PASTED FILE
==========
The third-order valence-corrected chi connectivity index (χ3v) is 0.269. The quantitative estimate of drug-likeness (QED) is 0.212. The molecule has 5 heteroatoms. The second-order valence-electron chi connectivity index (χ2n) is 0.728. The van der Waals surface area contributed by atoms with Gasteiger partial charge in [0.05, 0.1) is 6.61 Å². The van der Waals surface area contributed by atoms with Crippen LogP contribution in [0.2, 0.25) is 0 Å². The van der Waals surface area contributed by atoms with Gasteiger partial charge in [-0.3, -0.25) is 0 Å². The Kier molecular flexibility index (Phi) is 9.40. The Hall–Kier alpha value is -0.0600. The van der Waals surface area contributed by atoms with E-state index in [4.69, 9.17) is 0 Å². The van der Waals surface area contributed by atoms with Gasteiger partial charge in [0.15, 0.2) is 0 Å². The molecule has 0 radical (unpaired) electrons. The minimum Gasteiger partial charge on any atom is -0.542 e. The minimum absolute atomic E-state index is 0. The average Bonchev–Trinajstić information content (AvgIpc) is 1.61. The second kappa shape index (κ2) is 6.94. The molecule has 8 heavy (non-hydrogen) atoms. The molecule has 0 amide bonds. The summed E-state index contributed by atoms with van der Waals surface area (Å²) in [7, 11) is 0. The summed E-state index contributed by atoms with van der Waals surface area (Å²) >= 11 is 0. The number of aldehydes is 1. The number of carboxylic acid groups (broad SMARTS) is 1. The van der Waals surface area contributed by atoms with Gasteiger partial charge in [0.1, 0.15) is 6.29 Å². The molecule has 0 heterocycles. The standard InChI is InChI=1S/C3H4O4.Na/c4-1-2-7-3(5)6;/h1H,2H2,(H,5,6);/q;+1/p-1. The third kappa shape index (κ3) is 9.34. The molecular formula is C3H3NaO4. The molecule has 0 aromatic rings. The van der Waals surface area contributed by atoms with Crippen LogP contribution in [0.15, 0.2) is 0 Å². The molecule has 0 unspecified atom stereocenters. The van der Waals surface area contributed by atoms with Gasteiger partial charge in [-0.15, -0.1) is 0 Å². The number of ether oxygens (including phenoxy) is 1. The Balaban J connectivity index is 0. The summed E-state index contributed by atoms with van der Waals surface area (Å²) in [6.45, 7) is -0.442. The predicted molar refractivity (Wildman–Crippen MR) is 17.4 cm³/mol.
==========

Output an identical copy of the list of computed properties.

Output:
The third-order valence-corrected chi connectivity index (χ3v) is 0.269. The quantitative estimate of drug-likeness (QED) is 0.212. The molecule has 5 heteroatoms. The second-order valence-electron chi connectivity index (χ2n) is 0.728. The van der Waals surface area contributed by atoms with Gasteiger partial charge in [0.05, 0.1) is 6.61 Å². The van der Waals surface area contributed by atoms with Crippen LogP contribution in [0.2, 0.25) is 0 Å². The van der Waals surface area contributed by atoms with Gasteiger partial charge in [-0.3, -0.25) is 0 Å². The Kier molecular flexibility index (Phi) is 9.40. The Hall–Kier alpha value is -0.0600. The van der Waals surface area contributed by atoms with E-state index in [4.69, 9.17) is 0 Å². The van der Waals surface area contributed by atoms with Gasteiger partial charge in [0.15, 0.2) is 0 Å². The molecule has 0 radical (unpaired) electrons. The minimum Gasteiger partial charge on any atom is -0.542 e. The minimum absolute atomic E-state index is 0. The average Bonchev–Trinajstić information content (AvgIpc) is 1.61. The second kappa shape index (κ2) is 6.94. The molecule has 8 heavy (non-hydrogen) atoms. The molecule has 0 amide bonds. The summed E-state index contributed by atoms with van der Waals surface area (Å²) in [7, 11) is 0. The summed E-state index contributed by atoms with van der Waals surface area (Å²) >= 11 is 0. The number of aldehydes is 1. The number of carboxylic acid groups (broad SMARTS) is 1. The van der Waals surface area contributed by atoms with Gasteiger partial charge in [0.1, 0.15) is 6.29 Å². The molecule has 0 heterocycles. The standard InChI is InChI=1S/C3H4O4.Na/c4-1-2-7-3(5)6;/h1H,2H2,(H,5,6);/q;+1/p-1. The third kappa shape index (κ3) is 9.34. The molecular formula is C3H3NaO4. The molecule has 0 aromatic rings. The van der Waals surface area contributed by atoms with Crippen LogP contribution in [0.15, 0.2) is 0 Å². The molecule has 0 unspecified atom stereocenters. The van der Waals surface area contributed by atoms with Gasteiger partial charge in [-0.15, -0.1) is 0 Å². The number of ether oxygens (including phenoxy) is 1. The Balaban J connectivity index is 0. The summed E-state index contributed by atoms with van der Waals surface area (Å²) in [6.45, 7) is -0.442. The predicted molar refractivity (Wildman–Crippen MR) is 17.4 cm³/mol.